southern leopard frog

Southern Leopard Frog

Lithobates sphenocephalus


It is a native of Florida and also thrives in southeastern parts of United States like Texas, Iowa and New York, United States of America.


It lives around shallow freshwater bodies lie bottomland swamps, floodplains and slightly brackish ponds in hardwood forests. It also thrives in man-made ponds, canals and ditches. Its breeding season occurs from November to March in the southern part of the range and for those in the northern part of the range, it occurs around March- June. It goes down to slightly brackish, or just still shallow water to mate and lay eggs, and the female can lay up to 1,500 eggs at a time. These eggs which are laid in clusters of hundreds just below the water surface eventually hatch into tadpoles. Its tadpole takes an average of 90 days to fully transform to a young frog of about 20mm long. They dine on insects, crayfish and other small invertebrates and in turn are food for many snakes, otters and occasional herons.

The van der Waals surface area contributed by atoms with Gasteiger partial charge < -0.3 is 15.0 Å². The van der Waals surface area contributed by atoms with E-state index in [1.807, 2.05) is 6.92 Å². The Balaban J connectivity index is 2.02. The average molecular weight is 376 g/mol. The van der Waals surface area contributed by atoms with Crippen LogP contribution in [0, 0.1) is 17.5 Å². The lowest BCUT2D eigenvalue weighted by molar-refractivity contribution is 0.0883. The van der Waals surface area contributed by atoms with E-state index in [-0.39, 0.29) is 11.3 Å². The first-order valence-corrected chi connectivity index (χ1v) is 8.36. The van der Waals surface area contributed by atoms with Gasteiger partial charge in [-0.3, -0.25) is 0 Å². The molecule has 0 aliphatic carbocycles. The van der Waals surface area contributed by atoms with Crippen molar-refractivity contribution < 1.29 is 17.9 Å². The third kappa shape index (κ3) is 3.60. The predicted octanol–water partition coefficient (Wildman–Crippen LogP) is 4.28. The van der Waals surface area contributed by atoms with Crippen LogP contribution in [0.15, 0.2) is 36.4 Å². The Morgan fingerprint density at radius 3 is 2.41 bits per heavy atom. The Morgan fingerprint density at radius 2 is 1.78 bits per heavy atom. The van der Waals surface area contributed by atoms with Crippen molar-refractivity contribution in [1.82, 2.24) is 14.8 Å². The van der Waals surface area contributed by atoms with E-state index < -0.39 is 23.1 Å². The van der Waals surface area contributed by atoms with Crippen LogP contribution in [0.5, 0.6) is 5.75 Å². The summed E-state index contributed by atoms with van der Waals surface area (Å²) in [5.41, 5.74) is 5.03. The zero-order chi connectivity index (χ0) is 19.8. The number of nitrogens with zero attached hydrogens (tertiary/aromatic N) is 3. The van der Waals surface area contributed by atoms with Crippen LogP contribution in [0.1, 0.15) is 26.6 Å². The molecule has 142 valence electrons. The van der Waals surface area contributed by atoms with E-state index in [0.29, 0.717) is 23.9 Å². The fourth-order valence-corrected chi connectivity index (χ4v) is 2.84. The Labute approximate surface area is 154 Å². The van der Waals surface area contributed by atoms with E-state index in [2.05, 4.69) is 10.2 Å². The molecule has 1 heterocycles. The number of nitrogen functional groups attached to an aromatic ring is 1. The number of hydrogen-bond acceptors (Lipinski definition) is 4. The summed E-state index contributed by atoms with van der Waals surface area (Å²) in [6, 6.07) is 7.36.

Possessing a classic frog shape, this frog can be identified as being a true frog. It color is of variations of green to brown and the skin has dark leopard-like patterns with a pair of prominent dorsolateral light colored ridges which extend from their eyes to groin. Its tympanum is about the size of its eye and is seen as a dark circle with a light spot in the center. It has a slender shape with long legs, growing up to 20 – 130mm in total body length, and all its feet are webbed. It is sexually dimorphic as its male is always smaller than the female.

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